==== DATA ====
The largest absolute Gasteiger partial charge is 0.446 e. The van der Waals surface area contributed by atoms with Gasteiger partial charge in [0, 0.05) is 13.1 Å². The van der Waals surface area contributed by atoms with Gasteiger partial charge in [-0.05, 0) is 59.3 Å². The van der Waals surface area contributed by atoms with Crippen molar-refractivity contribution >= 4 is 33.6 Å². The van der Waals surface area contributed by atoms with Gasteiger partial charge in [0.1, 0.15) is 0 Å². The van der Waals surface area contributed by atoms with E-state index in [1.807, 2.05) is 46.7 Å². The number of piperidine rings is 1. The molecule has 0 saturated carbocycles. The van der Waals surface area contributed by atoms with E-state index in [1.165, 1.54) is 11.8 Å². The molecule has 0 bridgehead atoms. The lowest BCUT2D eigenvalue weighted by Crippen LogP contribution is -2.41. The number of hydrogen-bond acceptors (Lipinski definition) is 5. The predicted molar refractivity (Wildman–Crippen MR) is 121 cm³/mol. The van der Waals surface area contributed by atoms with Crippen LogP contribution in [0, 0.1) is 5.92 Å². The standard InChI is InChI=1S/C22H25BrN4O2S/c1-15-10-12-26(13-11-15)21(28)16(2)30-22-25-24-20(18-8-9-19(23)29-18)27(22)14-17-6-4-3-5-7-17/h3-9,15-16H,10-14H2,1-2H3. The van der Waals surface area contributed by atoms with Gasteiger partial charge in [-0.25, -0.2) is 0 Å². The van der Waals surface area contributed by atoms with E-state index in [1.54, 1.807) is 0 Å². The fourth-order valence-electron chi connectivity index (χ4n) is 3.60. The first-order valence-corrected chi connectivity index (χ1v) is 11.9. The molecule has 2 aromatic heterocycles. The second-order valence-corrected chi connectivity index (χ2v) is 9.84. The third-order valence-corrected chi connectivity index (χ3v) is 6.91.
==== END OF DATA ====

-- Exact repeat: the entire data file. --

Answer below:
The largest absolute Gasteiger partial charge is 0.446 e. The van der Waals surface area contributed by atoms with Gasteiger partial charge in [0, 0.05) is 13.1 Å². The van der Waals surface area contributed by atoms with Gasteiger partial charge in [-0.05, 0) is 59.3 Å². The van der Waals surface area contributed by atoms with Crippen molar-refractivity contribution >= 4 is 33.6 Å². The van der Waals surface area contributed by atoms with Gasteiger partial charge in [0.1, 0.15) is 0 Å². The van der Waals surface area contributed by atoms with E-state index in [1.807, 2.05) is 46.7 Å². The number of piperidine rings is 1. The molecule has 0 saturated carbocycles. The van der Waals surface area contributed by atoms with E-state index in [1.165, 1.54) is 11.8 Å². The molecule has 0 bridgehead atoms. The lowest BCUT2D eigenvalue weighted by Crippen LogP contribution is -2.41. The number of hydrogen-bond acceptors (Lipinski definition) is 5. The predicted molar refractivity (Wildman–Crippen MR) is 121 cm³/mol. The van der Waals surface area contributed by atoms with Crippen LogP contribution in [0, 0.1) is 5.92 Å². The standard InChI is InChI=1S/C22H25BrN4O2S/c1-15-10-12-26(13-11-15)21(28)16(2)30-22-25-24-20(18-8-9-19(23)29-18)27(22)14-17-6-4-3-5-7-17/h3-9,15-16H,10-14H2,1-2H3. The van der Waals surface area contributed by atoms with Gasteiger partial charge in [-0.25, -0.2) is 0 Å². The van der Waals surface area contributed by atoms with E-state index in [1.54, 1.807) is 0 Å². The fourth-order valence-electron chi connectivity index (χ4n) is 3.60. The first-order valence-corrected chi connectivity index (χ1v) is 11.9. The molecule has 2 aromatic heterocycles. The second-order valence-corrected chi connectivity index (χ2v) is 9.84. The third-order valence-corrected chi connectivity index (χ3v) is 6.91.